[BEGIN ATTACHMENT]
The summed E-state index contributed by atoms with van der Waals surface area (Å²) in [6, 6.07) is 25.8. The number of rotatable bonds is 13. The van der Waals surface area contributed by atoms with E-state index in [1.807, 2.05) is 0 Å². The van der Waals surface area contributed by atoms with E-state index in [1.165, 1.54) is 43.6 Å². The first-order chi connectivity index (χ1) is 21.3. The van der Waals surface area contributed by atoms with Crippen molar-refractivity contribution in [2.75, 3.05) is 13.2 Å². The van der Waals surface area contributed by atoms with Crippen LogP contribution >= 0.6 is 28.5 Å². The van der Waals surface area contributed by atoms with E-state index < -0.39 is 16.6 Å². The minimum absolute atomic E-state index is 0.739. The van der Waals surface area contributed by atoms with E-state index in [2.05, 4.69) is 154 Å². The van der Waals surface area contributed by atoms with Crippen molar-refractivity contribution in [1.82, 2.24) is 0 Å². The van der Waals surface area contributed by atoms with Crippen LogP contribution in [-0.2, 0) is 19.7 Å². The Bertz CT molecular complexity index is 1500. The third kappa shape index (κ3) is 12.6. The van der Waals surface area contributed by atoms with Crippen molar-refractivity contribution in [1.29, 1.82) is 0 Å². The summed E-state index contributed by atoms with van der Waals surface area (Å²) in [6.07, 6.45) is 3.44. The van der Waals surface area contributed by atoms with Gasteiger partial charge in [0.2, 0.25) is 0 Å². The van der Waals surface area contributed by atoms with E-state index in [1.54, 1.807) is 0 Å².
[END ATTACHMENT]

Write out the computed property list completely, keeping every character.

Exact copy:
The summed E-state index contributed by atoms with van der Waals surface area (Å²) in [6, 6.07) is 25.8. The number of rotatable bonds is 13. The van der Waals surface area contributed by atoms with E-state index in [1.807, 2.05) is 0 Å². The van der Waals surface area contributed by atoms with E-state index in [1.165, 1.54) is 43.6 Å². The first-order chi connectivity index (χ1) is 21.3. The van der Waals surface area contributed by atoms with Crippen molar-refractivity contribution in [2.75, 3.05) is 13.2 Å². The van der Waals surface area contributed by atoms with Crippen LogP contribution >= 0.6 is 28.5 Å². The van der Waals surface area contributed by atoms with E-state index < -0.39 is 16.6 Å². The minimum absolute atomic E-state index is 0.739. The van der Waals surface area contributed by atoms with E-state index in [2.05, 4.69) is 154 Å². The van der Waals surface area contributed by atoms with Crippen molar-refractivity contribution in [1.82, 2.24) is 0 Å². The van der Waals surface area contributed by atoms with Crippen LogP contribution in [-0.2, 0) is 19.7 Å². The Bertz CT molecular complexity index is 1500. The third kappa shape index (κ3) is 12.6. The van der Waals surface area contributed by atoms with Crippen molar-refractivity contribution in [1.29, 1.82) is 0 Å². The summed E-state index contributed by atoms with van der Waals surface area (Å²) in [6.07, 6.45) is 3.44. The van der Waals surface area contributed by atoms with Gasteiger partial charge in [0.2, 0.25) is 0 Å². The van der Waals surface area contributed by atoms with E-state index in [1.54, 1.807) is 0 Å².